Time (again!) to call the governor, the legislature, the CPUC, the courts, the utility, potential investors, stakeholders, etc....
btw....if you think CA's nuke war is brutal, check out Ohio: ( )

Powerful forces are quickly moving Pacific Gas & Electric towards a settlement on its hideously complex multi-billion-dollar bankruptcy case.  Thankfully, Gov. Gavin Newsom has put at least a temporary hold on a final agreement. 

But in the interim, it must be brought to light that no squaring of PG&E’s accounts—with the people of California, the utility’s fire victims, the governor, the Public Utilities Commission, the banks or the planet—will be complete unless there is a transparent,  public inspection of, and credible mechanical and fiscal accounting for, Diablo Canyon’s two aging reactors (Via Solartopia article<<>>or just see our petition).

The two central coast nukes are scheduled to shut by 2025, a fact that gives some policy makers a false sense of safety and convenient cover to avoid thinking about the devastating possibility of an earthquake that would render a major population center uninhabitable and its agricultural economy barren. Why kick up a fuss if the problem’s going away in five years?

Here’s why: the same pattern of lethal neglect and deferred maintenance that made PG&E the proven culprit in murderous wildfires is repeated at Diablo Canyon. But nuclear reactor units are more than thirty years old. Diablo Unit One was long ago found to be seriously embrittled, which means its piping is almost certainly cracked due to age.  Its list of deferred maintenance procedures is a by-now notorious PG&E trademark. Its waste management procedures are suspect. The site is surrounded by more than a dozen interlinked earthquake faults.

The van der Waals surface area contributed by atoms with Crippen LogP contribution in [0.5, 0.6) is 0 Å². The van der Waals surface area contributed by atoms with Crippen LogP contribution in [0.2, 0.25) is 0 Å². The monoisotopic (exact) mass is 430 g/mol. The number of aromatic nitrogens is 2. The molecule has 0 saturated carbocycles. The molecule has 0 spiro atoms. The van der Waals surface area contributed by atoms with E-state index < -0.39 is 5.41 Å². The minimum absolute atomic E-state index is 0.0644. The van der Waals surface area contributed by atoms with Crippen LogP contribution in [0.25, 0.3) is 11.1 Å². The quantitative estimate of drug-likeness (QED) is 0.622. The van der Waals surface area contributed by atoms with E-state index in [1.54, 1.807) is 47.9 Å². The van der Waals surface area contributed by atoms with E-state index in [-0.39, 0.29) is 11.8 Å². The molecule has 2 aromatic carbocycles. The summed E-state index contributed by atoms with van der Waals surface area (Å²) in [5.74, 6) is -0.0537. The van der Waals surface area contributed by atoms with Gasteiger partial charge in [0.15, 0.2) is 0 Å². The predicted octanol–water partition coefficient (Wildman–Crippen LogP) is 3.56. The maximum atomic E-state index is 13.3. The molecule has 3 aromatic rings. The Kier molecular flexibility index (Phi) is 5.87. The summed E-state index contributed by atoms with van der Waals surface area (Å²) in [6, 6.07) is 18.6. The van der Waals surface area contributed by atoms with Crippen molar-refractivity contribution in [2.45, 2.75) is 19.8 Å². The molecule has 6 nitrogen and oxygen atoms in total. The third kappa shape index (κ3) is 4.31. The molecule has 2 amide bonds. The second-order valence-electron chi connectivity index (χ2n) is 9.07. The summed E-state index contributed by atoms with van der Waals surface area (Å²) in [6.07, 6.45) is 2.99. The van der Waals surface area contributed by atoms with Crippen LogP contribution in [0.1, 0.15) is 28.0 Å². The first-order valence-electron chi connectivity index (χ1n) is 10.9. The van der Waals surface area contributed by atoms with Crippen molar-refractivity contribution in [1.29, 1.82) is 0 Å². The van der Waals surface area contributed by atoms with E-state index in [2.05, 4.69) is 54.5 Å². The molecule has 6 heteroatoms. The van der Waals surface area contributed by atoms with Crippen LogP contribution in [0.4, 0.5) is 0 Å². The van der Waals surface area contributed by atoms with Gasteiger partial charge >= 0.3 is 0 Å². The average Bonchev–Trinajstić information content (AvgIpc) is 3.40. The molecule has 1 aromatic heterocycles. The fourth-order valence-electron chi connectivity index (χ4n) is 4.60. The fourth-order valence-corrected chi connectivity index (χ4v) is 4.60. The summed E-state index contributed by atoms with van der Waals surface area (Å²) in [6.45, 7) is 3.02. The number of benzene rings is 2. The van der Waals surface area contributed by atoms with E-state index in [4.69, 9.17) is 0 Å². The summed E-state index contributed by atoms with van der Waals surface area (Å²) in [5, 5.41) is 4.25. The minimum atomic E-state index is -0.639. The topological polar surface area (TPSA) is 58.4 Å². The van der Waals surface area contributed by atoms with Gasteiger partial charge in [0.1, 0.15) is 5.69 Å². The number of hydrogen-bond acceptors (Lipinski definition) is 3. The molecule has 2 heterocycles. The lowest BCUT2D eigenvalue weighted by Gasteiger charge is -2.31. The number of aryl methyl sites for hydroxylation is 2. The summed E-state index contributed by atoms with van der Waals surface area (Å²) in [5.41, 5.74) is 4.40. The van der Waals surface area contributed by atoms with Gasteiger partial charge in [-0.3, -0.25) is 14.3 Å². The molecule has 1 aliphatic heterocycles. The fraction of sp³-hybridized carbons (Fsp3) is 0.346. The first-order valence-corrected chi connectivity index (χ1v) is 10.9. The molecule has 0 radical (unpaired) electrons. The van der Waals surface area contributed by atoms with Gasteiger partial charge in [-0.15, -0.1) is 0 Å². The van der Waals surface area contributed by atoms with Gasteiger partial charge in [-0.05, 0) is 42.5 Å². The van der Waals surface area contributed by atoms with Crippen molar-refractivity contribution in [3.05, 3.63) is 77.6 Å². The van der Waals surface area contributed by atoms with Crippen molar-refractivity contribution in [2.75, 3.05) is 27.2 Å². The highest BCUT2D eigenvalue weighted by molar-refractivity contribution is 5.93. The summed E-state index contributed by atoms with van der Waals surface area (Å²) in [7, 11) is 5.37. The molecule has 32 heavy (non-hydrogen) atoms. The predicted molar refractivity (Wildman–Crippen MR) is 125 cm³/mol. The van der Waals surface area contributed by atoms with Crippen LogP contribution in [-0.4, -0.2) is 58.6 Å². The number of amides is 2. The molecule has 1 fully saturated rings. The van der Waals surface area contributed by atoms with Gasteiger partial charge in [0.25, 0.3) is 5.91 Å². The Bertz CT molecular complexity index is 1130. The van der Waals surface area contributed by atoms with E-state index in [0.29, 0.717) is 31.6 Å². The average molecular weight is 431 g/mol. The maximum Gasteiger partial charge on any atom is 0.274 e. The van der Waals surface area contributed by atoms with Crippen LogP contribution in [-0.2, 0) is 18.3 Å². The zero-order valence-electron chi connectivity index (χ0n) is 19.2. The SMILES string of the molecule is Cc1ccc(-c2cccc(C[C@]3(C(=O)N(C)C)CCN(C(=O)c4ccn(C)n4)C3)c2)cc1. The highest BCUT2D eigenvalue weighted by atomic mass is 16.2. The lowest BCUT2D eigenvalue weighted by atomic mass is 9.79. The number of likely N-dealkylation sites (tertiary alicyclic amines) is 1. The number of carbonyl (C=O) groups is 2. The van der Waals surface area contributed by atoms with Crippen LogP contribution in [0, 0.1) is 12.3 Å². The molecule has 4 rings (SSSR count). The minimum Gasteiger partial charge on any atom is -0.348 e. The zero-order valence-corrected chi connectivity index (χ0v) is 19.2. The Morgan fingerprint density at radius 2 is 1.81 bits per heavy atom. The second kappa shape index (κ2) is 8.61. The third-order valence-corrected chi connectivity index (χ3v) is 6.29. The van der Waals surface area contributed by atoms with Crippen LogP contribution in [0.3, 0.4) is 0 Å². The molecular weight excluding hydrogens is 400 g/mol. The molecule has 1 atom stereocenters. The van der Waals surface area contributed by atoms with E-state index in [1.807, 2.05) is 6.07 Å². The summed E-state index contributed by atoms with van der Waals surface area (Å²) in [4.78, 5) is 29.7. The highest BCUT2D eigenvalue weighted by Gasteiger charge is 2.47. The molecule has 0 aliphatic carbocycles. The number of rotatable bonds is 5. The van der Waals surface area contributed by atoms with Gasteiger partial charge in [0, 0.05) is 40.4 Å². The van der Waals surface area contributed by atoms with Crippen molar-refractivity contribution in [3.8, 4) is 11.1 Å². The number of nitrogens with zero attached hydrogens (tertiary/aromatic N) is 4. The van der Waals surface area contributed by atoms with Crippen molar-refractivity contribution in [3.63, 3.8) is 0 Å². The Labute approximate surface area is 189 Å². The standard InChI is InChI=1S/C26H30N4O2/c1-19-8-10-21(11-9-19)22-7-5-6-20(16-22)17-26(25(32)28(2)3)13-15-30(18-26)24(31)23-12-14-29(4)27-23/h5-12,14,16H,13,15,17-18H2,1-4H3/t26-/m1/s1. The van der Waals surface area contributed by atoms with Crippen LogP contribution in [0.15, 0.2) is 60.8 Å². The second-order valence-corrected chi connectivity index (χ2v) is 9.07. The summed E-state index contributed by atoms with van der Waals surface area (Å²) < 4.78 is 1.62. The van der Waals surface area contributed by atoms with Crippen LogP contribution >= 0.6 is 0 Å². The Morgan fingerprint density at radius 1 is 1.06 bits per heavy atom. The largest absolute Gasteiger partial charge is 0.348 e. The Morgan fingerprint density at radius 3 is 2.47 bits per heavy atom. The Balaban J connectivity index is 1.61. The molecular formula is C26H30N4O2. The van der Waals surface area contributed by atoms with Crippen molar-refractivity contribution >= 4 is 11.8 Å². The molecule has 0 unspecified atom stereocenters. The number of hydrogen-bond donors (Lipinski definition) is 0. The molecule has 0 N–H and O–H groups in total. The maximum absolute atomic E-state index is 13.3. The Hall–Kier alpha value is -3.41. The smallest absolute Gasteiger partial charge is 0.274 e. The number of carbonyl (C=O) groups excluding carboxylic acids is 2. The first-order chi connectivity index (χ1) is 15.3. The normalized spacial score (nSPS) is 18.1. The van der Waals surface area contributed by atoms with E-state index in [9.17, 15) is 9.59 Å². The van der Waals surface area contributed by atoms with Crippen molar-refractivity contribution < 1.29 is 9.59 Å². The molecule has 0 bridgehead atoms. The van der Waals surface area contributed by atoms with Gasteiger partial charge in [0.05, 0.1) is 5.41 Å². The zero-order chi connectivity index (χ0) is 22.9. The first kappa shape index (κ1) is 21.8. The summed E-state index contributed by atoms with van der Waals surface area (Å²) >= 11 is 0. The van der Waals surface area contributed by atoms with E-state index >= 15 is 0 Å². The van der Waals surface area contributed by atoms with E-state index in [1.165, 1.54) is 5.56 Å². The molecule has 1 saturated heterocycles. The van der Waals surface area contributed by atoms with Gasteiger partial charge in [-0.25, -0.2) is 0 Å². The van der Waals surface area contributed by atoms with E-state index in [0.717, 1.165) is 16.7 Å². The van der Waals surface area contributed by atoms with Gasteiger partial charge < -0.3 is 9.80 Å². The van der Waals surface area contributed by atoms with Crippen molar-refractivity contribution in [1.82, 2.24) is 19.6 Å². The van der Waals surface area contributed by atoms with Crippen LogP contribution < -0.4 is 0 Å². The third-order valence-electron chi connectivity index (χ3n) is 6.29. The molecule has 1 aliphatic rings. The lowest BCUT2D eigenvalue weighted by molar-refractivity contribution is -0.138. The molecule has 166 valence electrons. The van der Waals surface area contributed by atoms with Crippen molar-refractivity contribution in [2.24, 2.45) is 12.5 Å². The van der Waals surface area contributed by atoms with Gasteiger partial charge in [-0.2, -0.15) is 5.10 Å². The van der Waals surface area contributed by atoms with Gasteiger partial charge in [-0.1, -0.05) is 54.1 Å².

Can we really trust the operation of these immensely complex machines over the coming sixty months to a company we don’t trust to safely deliver electricity in a light breeze?

We don’t need to; the power Diablo generates can be made up by truly renewable energy sources.

Now is the time— before PG&E’s bankruptcy is resolved-- for the governor, the California Public Utities Commission, and other public authorities to conduct a transparent inspection of PG&E’s nuclear facility at Diablo. A truthful appraisal of the reactors— what PG&E might claim as its biggest single asset —is impossible without a thorough inventory of the reactors’ structural liabilities 

Technically, such inspections are the bailiwick of the Nuclear Regulatory Commission. The NRC is currently a captive agency, with three of its five Commissioners appointed by Trump. They have advocated a drastic scale-back of on-site safety inspections, allowing the nation’s 96 aging reactors to become progressively more dangerous to our population.

But PG&E’s bankruptcy creates a condition outside the NRC’s purview: the court must insure that the aggrieved parties are given a full understanding of the financial value and risks of the assets at stake.

All US reactors, Diablo among them, lack private insurance. A federal fund, to which providers contribute, to cover their liability for catastrophic accidents, contains less than $13 billion, a drop in the bucket compared to what even one such accident would cost.

And who will run these two hotly contested nukes after the bankruptcy settlement?  Public ownership is being hailed as a possible, progressive solution; does that mean We the People unwittingly assume liability for the incalculable health, ecological and property damages If the San Andreas (or any other) fault reduces Diablo to radioactive rubble and sends an apocalyptic through the central valley, down to Los Angeles, up to the Bay Area, and into northern California so recently reduced to ash by PG&E?

The high-stakes debate over what to do with what was once the world’s largest electric utility has been suspiciously silent on Diablo’s two 800-pound gorillas. So hear this scream: the question of ownership- private or public- cannot be answered without accounting for the structural safety and potential liabilities of the two decrepit megaliths at San Luis Obispo.

The governor, the CPUC, the courts and the company must provide the public with a detailed, independent and credible look at the innards of these two immense machines before any bankruptcy proceedings can conclude or any future for California’s electric supply can be mapped out.  Call them all now!!!


Mimi Kennedy is an actress and activist on the Board of Progressive Democrats of America. Harvey Wasserman is an LA-based talk radio host and author of THE PEOPLE’S SPIRAL OF US HISTORY (